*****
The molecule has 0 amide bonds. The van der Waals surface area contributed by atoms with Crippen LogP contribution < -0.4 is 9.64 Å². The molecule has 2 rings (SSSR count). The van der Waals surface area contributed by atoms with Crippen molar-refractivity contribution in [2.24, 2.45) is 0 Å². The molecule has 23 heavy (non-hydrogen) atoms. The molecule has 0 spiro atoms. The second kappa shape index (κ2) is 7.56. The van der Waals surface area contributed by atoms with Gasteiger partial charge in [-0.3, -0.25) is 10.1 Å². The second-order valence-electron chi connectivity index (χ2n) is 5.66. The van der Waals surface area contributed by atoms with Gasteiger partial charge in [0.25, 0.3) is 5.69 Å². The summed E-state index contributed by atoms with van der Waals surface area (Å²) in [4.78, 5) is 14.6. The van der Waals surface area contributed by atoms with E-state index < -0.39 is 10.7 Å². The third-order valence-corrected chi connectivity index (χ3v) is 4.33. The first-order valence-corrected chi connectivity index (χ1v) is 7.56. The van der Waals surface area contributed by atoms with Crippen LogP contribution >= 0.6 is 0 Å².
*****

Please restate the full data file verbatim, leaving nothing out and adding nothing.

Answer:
The molecule has 0 amide bonds. The van der Waals surface area contributed by atoms with Crippen LogP contribution < -0.4 is 9.64 Å². The molecule has 2 rings (SSSR count). The van der Waals surface area contributed by atoms with Crippen molar-refractivity contribution in [2.24, 2.45) is 0 Å². The molecule has 23 heavy (non-hydrogen) atoms. The molecule has 0 spiro atoms. The second kappa shape index (κ2) is 7.56. The van der Waals surface area contributed by atoms with Gasteiger partial charge in [-0.3, -0.25) is 10.1 Å². The second-order valence-electron chi connectivity index (χ2n) is 5.66. The van der Waals surface area contributed by atoms with Gasteiger partial charge in [0.25, 0.3) is 5.69 Å². The summed E-state index contributed by atoms with van der Waals surface area (Å²) in [4.78, 5) is 14.6. The van der Waals surface area contributed by atoms with E-state index < -0.39 is 10.7 Å². The third-order valence-corrected chi connectivity index (χ3v) is 4.33. The first-order valence-corrected chi connectivity index (χ1v) is 7.56. The van der Waals surface area contributed by atoms with Crippen LogP contribution >= 0.6 is 0 Å².